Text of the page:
I was born in Seattle and have lived in the Wedgwood and View Ridge northeast neighborhoods all my life (I drive my car, ride the bus and ride my bike to get where I need to go). This project is a disaster AND A WASTE OF MONEY no matter who is paying for it. Poor (NO) communication with the neighborhood in advance and little afterwards. No input from the neighborhood. I have talked with hundreds of residents abouts these concrete barriers in the center of the roadway. THEY DON’T KNOW WHAT THEY ARE FOR and THEY HATE THEM. Increased congestion and the introduction of SERIOUS AND DANGEROUS DRIVING HAZARDS IN THE CENTER OF THE ROAD just as we’ve moved into the darker and wetter time of the the year is poor decision making. Not to mention the UGLY orange cones with a good number of temporary flashers no longer working. And how about the poor street conditions (cracked and missing concrete and pot holes) nearby on the same streets? East-west and west-east travel is already difficult enough in Seattle. WHY INTRODUCE MORE CONGESTION AND DANGEROUS ROAD BARRIERS? Priorities need to be reset. To make this a usable bike route up 39th AVE NE you’re going to have to take away all the street parking on 39th Ave NE. But you already know that… correct? Have you talked about that with those that live on 39th and the neighborhood yet? Or is this the plan to be sneaky about it. Sincerely, DISAPPOINTED.

    • pegNielsen says

      Thanks you for your email which has been sent to our Traffic Operations Engineers. They will investigate and contact you directly. Please understand that they are short-staffed (due to budget cuts) and have an exceptionally heavy work load, so it may be 7-10 working (week) days before you receive their response. In advance, thanks for you patience!

  6. Resident says

    Can you comment on the plans for the barrels and blinking reflectors that have been placed on the new arterial islands? The new islands on the arterial streets (NE 75th, NE 65th, NE 55th) all look somewhat messy. Will the barrels eventually be removed?

    • pegNielsen says

      We understand that you are eager to see the project completed. We plan to have the temporary safety markers replaced with permanent signage this month, however, that is dependent upon the weather and the work-loads of our much reduced staffs (due to budget cuts)!

  7. resident says

    The stop sign on 40th Ave NE doesn’t seem to slow down traffic going downhill on 55th and 65th streets so I hope that the refuge island and crosswalk described will. If it doesn’t, I worry that a crosswalk across 55th and 65th will just give cyclist the impression that they have the right of way (despite the stop sign) because it is a crosswalk. That combined with the speed some those cars go on those hills could lead to more trouble.

  8. Shirley Guterson says

    Question: A car (parked in a garage) backing out into 39th Avenue N.E. (Greenbelt) could be dangerous, especially for a biker. What

    • pegNielsen says

      From the motorist’s perspective: ensure that the sightline from your driveway to the street enables you to see behind and around as you are backing up – just like any other time you back out into the street, you should be aware of your surroundings for all modes of travel (cars, people walking and people riding bikes) and use caution. Because 39th Ave NE is a now a neighborhood greenway, be sure to allow the person riding a bike to pass by the driveway and then back out into the street. From the bicyclist’s perspective: you should be aware of your surroundings when riding on any street and should not assume that motorists are looking for you, even when backing out of driveways. When riding in the darker hours of the day, be sure to have lights on your bike, so you are visible to motorists. Both car drivers and people riding bikes along a neighborhood greenway should be moving at slower speeds and should find it quite easy to have common respect and courtesy towards each other as you share the street, as they are your neighbors and others within the community.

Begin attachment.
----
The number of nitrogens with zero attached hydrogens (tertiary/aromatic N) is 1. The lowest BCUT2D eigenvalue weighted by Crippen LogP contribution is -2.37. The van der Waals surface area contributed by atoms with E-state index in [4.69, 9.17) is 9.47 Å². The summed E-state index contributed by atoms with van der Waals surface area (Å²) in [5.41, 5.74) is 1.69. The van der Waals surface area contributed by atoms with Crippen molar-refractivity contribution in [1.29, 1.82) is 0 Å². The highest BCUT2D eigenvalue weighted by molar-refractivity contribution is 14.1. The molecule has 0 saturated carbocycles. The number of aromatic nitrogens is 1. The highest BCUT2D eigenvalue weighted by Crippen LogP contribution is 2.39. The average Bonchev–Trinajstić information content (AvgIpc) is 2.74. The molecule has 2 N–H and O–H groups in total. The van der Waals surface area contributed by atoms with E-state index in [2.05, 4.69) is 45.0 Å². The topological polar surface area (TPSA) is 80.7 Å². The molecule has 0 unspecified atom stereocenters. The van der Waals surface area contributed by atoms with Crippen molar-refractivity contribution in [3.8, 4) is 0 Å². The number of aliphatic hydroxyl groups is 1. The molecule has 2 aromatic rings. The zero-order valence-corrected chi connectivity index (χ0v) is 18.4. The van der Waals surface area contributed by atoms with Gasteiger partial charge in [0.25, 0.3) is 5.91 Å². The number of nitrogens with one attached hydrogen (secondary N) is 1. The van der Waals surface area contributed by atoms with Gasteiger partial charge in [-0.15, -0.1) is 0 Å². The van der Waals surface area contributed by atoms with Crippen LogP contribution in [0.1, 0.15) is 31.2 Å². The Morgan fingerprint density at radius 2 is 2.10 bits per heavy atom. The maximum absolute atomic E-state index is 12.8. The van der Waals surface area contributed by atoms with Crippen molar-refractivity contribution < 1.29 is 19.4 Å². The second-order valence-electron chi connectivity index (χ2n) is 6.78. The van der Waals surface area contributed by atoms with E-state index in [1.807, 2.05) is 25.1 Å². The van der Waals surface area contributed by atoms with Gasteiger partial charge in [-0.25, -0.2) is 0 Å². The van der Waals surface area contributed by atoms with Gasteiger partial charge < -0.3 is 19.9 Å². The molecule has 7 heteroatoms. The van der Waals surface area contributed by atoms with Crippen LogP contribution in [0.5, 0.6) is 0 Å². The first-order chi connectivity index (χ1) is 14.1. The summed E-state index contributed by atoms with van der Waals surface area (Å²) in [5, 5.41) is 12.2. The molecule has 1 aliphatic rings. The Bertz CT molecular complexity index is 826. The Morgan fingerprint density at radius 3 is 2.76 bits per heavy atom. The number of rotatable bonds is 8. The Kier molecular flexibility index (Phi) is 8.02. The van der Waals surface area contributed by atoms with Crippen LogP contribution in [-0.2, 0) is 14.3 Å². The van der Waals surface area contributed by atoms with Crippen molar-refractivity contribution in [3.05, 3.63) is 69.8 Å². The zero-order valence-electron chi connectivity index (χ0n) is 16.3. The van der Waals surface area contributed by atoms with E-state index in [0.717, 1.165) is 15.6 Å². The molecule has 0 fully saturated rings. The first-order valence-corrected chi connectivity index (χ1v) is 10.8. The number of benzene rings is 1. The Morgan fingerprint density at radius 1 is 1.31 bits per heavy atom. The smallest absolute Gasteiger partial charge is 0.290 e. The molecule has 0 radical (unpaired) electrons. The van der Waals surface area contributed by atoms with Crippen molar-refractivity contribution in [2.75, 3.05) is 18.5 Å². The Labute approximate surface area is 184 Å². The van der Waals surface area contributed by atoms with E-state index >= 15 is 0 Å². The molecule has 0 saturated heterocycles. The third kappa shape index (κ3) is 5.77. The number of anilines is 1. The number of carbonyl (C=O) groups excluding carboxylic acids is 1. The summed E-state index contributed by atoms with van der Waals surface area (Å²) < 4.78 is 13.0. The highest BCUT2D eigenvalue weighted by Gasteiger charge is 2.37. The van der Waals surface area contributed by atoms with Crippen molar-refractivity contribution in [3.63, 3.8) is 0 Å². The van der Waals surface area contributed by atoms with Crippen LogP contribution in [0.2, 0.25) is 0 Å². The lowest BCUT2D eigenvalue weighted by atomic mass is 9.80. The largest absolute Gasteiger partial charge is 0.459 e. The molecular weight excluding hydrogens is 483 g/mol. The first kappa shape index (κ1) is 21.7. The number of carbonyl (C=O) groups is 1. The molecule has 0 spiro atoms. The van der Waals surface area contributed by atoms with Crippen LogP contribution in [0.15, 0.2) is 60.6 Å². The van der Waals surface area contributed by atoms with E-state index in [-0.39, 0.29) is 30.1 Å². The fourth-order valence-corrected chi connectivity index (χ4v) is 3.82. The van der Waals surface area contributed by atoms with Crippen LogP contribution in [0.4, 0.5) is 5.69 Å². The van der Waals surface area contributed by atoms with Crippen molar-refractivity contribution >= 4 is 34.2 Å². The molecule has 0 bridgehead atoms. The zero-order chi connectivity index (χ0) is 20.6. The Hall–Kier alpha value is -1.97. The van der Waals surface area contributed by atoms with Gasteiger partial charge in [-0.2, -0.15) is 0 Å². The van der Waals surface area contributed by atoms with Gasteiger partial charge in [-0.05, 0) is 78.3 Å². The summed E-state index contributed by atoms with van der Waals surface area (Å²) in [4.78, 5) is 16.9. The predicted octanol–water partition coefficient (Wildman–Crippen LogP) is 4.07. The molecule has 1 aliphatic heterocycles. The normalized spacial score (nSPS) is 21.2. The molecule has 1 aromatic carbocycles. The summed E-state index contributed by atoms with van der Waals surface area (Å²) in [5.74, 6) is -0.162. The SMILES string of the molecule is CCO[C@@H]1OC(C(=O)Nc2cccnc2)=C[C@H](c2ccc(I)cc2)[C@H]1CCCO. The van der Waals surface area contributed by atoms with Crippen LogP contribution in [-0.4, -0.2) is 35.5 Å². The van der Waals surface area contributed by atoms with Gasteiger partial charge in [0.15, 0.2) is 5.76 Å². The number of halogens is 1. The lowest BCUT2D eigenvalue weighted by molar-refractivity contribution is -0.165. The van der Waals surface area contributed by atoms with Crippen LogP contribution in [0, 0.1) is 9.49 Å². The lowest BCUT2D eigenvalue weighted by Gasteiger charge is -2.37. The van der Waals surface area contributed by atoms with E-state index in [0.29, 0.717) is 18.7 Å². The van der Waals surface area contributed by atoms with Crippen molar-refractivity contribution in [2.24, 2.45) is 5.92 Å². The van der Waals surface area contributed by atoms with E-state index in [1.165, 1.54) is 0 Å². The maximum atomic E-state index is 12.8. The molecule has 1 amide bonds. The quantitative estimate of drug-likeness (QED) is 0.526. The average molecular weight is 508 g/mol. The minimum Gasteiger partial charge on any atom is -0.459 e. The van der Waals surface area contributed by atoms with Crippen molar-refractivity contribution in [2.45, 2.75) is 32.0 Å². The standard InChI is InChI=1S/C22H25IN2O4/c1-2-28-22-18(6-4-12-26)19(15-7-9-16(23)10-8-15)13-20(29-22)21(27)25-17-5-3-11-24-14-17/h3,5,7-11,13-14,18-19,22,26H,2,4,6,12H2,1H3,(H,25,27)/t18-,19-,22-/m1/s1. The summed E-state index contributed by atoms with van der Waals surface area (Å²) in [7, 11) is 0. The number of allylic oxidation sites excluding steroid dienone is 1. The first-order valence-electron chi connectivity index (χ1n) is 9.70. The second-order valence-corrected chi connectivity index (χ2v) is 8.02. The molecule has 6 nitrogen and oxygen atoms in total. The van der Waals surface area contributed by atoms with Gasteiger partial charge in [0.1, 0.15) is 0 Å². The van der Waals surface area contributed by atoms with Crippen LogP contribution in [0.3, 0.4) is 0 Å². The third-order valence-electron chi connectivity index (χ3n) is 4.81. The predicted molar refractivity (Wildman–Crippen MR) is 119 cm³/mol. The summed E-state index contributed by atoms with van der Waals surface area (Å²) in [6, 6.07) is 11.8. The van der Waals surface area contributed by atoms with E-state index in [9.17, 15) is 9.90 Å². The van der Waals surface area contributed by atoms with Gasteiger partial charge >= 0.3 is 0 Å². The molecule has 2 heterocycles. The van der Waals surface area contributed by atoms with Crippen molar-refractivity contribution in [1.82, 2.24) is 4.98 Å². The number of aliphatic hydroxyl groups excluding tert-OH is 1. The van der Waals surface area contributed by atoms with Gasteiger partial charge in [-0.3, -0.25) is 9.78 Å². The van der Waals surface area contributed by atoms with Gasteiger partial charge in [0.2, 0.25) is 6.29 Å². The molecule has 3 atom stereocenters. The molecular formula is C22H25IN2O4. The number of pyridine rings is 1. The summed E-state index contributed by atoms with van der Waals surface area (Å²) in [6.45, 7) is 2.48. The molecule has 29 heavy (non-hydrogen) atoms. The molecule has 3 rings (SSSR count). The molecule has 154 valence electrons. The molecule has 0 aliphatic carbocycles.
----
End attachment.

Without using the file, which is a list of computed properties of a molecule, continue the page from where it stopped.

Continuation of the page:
9. Sue says

    Can you explain the different colored boxes for the intersections? I’m assuming they have to do with level of traffic crossing control, but the map doesn’t have a legend so it’s not clear what they mean. Thanks!

    • pegNielsen says

      Yes, thanks for asking!

      The red boxes indicate where the greenway crosses a non-arterial (as shown in the upper-most of the three overhead views to the right). At these intersections, currently without any signage, new stops signs will be placed to keep east-west traffic from crossing 39th Avenue NE without stopping first.

      The green boxes indicate where the greenway crosses an arterial street (as shown in the middle of the overhead views to the right). At these intersections, where stop signs already exist on 39th Avenue NE in the north-south direction, the crosswalk will be striped and a refuge island placed in the center of the arterial.

      The blue box at NE 52nd Street represents the design detailed in the bottom of the overhead views to the right, where a new curb bulb will be built to make the connection to the Burke-Gilman Trail.

      The black box at NE 73rd St. is an atypical non-arterial crossing where no stop signs will be placed because of the extent to which 39th is offset north and south of the intersection. (There is a dog-leg on 39th at 73rd.)

  10. LeAnne says

    Good points all! To include everything we might’ve had something of a novel but you are quite correct in what you mention. Sounds like you know your stuff!!

  11. Andres Salomon says

    A few things that were implied, but not mentioned:

    1) Neighborhood Greenways are where people who are learning to bicycle (kids and adults) would prefer to ride. It is low-stress infrastructure; no one is trying to rush through the area. You should feel perfectly comfortable taking your kids on it.

    2) Neighborhood Greenways are about more than just bikes. There are pedestrian improvements as well. The 39th Ave project includes curb ramps on the sidewalks at arterials, for example. Currently crossing NE 65th at 39th with a baby in a stroller is a pain due to the lack of ramp. Please please *please* emphasize pedestrian improvements, as that’s a key component of the Greenway concept. As well as pedestrians, there are also improvements to make the neighborhood more pleasant. See, for example, the trees planted along a future Greenway in Beacon Hill: http://beaconhill.seattle.wa.us/2011/11/11/biking-on-beacon-greenway-edition/ . Other improvements include storm water management, to reduce flooding and runoff issues. These are not Bicycle Boulevards (which only tend to improve things for cyclists),

    3) Neighborhood Greenways connect people with their neighborhoods. They are continuous routes between your home, your local grocery store, library, schools, etc. The vision is to empower people who wouldn’t otherwise feel comfortable walking or biking to local destinations. That means not suddenly stopping the Greenway at a busy intersection and letting people fend for themselves; it means figuring out how to get people across that intersection safely, whether they’re 8 years old or 80 years old.

    See http://seattlegreenways.org/who-we-are/what-are-greenways/ for lots more information.

Leave a Reply

Your email address will not be published. Required fields are marked *